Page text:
12 Movies to Watch After ‘The Tragedy of Macbeth’

We recommend the movies that came before and influenced Joel Coen's take on the Scottish play.
Macbeth in The Tragedy Of Macbeth

Welcome to Movie DNA, a column that recognizes the direct and indirect cinematic roots of both new and classic movies. Learn some film history, become a more well-rounded viewer, and enjoy like-minded works of the past. This entry highlights what to watch after Joel Coen’s The Tragedy of Macbeth.

It has been a while since a Shakespeare adaptation really grabbed the attention of the masses. Not a while since a great movie based on the Bard was made, but a while since one demanded to be seen, particularly by audiences who normally don’t go for the stuff. Joel Coen‘s take on Macbeth is a feast for fans as well as for anyone who hasn’t ever seen “the Scottish play” before. It’s visually stunning and easily followed without comprehension of the dialogue, and the players are all outstanding.  Anyone with an Apple TV+ subscription will at least want to take a peek inside this arthouse offering.

I can also see The Tragedy of Macbeth being shown in schools, specifically to high school students who’ve just read the source material. But to any teachers doing so, I wish that you would also provide context for the movie itself. Maybe distribute a sheet of information on the production as well as some additionally suggested viewing recommendations. For the latter, feel free to share the contents of this edition of Movie DNA, which showcases the adaptations and other notable works that came before and that possibly led to the casting and creation of Coen’s marvelous effort.

Here is a list of a dozen movies to see after The Tragedy of Macbeth, not necessarily that you will like but which will give you a better appreciation of what Coen and company are doing with their adaptation:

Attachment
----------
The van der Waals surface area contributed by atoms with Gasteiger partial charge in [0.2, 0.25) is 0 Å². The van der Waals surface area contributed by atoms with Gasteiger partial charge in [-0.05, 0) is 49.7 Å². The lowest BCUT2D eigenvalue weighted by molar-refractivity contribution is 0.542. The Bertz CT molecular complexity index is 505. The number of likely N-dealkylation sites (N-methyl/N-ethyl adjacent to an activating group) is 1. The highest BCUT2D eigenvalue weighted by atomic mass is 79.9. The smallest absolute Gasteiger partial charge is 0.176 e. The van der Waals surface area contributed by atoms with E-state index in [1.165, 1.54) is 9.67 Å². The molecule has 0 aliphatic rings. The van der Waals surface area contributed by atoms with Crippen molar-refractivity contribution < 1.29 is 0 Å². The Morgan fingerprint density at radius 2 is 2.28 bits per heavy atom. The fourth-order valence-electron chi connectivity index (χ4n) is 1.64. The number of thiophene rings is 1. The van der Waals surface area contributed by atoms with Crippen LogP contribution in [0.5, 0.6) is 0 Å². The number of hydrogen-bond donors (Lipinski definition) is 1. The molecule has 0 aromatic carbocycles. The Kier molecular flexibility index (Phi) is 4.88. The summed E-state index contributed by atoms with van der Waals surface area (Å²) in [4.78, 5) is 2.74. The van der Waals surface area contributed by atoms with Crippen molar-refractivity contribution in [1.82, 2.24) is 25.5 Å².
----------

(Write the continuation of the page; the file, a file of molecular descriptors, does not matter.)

Die Nibelungen: Siegfried (1924)

The look of The Tragedy of Macbeth screams of German Expressionism influence, and that’s been acknowledged by the filmmakers. One of the stated references is this medieval fantasy film by Fritz Lang, the first of two parts of his adaptation of the epic poem Nibelungenlied. Due to its subject matter, involving knights and kings and dragons and magic, it would be a fitting selection from its time and of its movement to be recommended alongside Coen’s Macbeth movie anyway. Production designer Stefan Dechant has made the pairing even more perfect by telling IndieWire of its inspiration:

“When we sat down, Joel had a very strong vision [for the look and choreography]: black-and-white, Academy ratio [1.37:1], German Expressionism, and it was abstracted so he was embracing the theatrical but you’re never denying the cinematic … he talked about Inverness [where Macbeth lives] as the impression of a castle. This was always about block shapes. This is where Casa Luis Barragan came in and we looked at the simplicity of the castles in [Fritz Lang’s] ‘Siegfried.'”

Die Nibelungen: Siegfried is streaming free on Kanopy and available to rent or buy on Kino Now. 

Sunrise (1927)

Also known as Sunrise: A Song of Two Humans, this inaugural Oscar-winning picture marked the US debut of F.W. Murnau. He hailed from Germany, where his expressionistic gothic films had included Nosferatu and Faust. This melodramatic silent feature tells, to put it simply, the story of a man who leaves his wife in the country for a woman from the city. The plot of Sunrise isn’t really relevant to why it’s on this list of precursors and influences, though. Rather, you’ll want to be paying attention to Rochus Gliese‘s Academy Award-nominated art direction.

According to Dechant in the IndieWire interview:

“We talked about Murnau and creating an artificial environment, so we looked at the lake and marshes in ‘Sunrise’ as a touchstone that influenced the grasses along the ruins.”

Sunrise is streaming free on IMDb TV and Classix.

The Passion of Joan of Arc (1928)

German expressionism was not only practiced by German filmmakers. Danish director Carl Th. Dreyer, who made some of his films in Germany and other countries, is most famous for this French feature about Saint Joan. The Passion of Joan of Arc is also known for its minimalist aesthetic, particularly in its use of close-ups on the face of lead actress Renée Jeanne Falconetti. “Carl Dreyer was always about how much you can remove and have the actor there,” Dechant explained to IndieWire of this film’s connection to the similarly titled The Tragedy of Macbeth.

The new movie’s cinematographer, Bruno Delbonnel, had more to say of the influence to Little White Lies magazine:

“Dreyer was the main influence, for me at least. It’s about the simplicity of the set. What is so amazing about ‘The Passion of Joan of Arc’ is the way he frames everything. Dreyer simplifies everything to show how powerful the English Church was against Joan of Arc. She has lost, basically. She has lost the battle against the Church. And the close-ups are extraordinary. That pushed us towards the Academy ratio, especially with the very powerful cast we had. The first close-up we did on Denzel Washington was just like, ‘Wow, that’s power!'”